The Swiss Air Force, which this week has been ridiculed around the world because it only has intervention capability during office hours, will require more than 100 new personnel to be able to deploy fighter jets around the clock, says Defence Minister Ueli Maurer.
The upgrade would cost an additional CHF30 million ($34 million) a year, Maurer said on Wednesday. Swiss air traffic control company Skyguide would also have to make adjustments so that around-the-clock readiness is possible. This would be the case from 2018 at the earliest, he added.
The issue arose on Monday when a hijacked Ethiopian Airlines passenger plane landed in Geneva at about 6am without the intervention of the Swiss Air Force. While Italian and French military aircraft were scrambled to accompany the plane, Switzerland was not able to deploy any jets because the air force’s offices were closed.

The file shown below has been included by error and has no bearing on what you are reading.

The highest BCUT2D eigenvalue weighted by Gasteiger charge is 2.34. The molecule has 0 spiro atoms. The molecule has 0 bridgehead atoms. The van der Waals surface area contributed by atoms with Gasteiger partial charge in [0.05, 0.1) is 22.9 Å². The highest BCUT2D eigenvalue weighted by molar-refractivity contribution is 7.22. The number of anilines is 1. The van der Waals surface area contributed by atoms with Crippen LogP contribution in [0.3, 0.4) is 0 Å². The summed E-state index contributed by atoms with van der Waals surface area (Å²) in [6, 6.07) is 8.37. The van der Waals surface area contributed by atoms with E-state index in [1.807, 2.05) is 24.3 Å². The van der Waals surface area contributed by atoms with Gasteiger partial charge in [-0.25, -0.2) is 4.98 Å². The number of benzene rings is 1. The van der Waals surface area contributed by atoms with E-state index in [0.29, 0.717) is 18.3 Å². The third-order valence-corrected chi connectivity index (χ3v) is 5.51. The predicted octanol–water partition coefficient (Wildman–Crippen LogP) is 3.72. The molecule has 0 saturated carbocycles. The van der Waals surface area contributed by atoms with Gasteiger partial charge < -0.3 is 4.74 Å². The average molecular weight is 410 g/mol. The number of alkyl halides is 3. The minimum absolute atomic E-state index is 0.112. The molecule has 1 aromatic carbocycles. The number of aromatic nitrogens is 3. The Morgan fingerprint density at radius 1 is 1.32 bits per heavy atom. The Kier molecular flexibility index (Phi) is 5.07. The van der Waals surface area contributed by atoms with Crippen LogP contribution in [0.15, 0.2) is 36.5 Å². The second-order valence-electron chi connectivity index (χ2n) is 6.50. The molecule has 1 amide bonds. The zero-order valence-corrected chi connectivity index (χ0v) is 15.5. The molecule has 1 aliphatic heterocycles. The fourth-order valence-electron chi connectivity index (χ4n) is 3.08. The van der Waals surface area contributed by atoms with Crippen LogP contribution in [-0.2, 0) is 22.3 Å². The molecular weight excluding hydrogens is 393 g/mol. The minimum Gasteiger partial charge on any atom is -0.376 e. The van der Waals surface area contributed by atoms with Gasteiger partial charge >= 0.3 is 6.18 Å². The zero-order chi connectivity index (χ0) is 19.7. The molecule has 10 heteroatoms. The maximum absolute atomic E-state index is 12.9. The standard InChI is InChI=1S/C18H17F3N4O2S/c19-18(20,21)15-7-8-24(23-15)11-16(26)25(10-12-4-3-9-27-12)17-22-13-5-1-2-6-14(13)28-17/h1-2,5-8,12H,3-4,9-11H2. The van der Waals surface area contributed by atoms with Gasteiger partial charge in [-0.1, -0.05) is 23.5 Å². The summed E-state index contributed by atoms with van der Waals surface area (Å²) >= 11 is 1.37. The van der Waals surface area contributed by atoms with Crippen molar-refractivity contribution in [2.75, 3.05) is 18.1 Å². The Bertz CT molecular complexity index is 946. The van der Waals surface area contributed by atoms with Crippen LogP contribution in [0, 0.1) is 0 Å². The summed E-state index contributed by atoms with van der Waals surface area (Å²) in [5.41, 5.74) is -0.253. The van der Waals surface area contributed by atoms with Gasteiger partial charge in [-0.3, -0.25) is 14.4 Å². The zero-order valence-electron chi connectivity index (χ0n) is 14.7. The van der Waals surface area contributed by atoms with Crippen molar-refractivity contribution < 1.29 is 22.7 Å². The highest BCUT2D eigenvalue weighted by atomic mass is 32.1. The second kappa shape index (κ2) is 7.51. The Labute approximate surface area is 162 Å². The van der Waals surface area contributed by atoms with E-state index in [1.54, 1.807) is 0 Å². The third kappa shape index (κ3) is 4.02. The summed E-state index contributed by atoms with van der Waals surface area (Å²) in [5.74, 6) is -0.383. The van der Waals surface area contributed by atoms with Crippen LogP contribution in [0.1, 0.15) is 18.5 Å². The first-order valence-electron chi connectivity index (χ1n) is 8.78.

Because of budgetary constraints and noise restrictions, Switzerland’s air bases only operate 8am-12pm and 1.30pm-5pm – except on Monday nights when training exercises are held.
While the Swiss Air Force is off duty, Skyguide’s air traffic controllers – who do work around the clock – would act as intermediaries between hijackers and police negotiators.
Maurer, a member of the rightwing Swiss People’s Party, explained that in the case of the recent hijacking, the Swiss Air Force would not have intervened anyway because it would not have been worthwhile for the short distance between French air space and Geneva.
The defence ministry had warned in the context of an upcoming vote on the purchase of new jets that by 2016 Switzerland would no longer be able to guarantee round-the-clock combat readiness with available aircraft.
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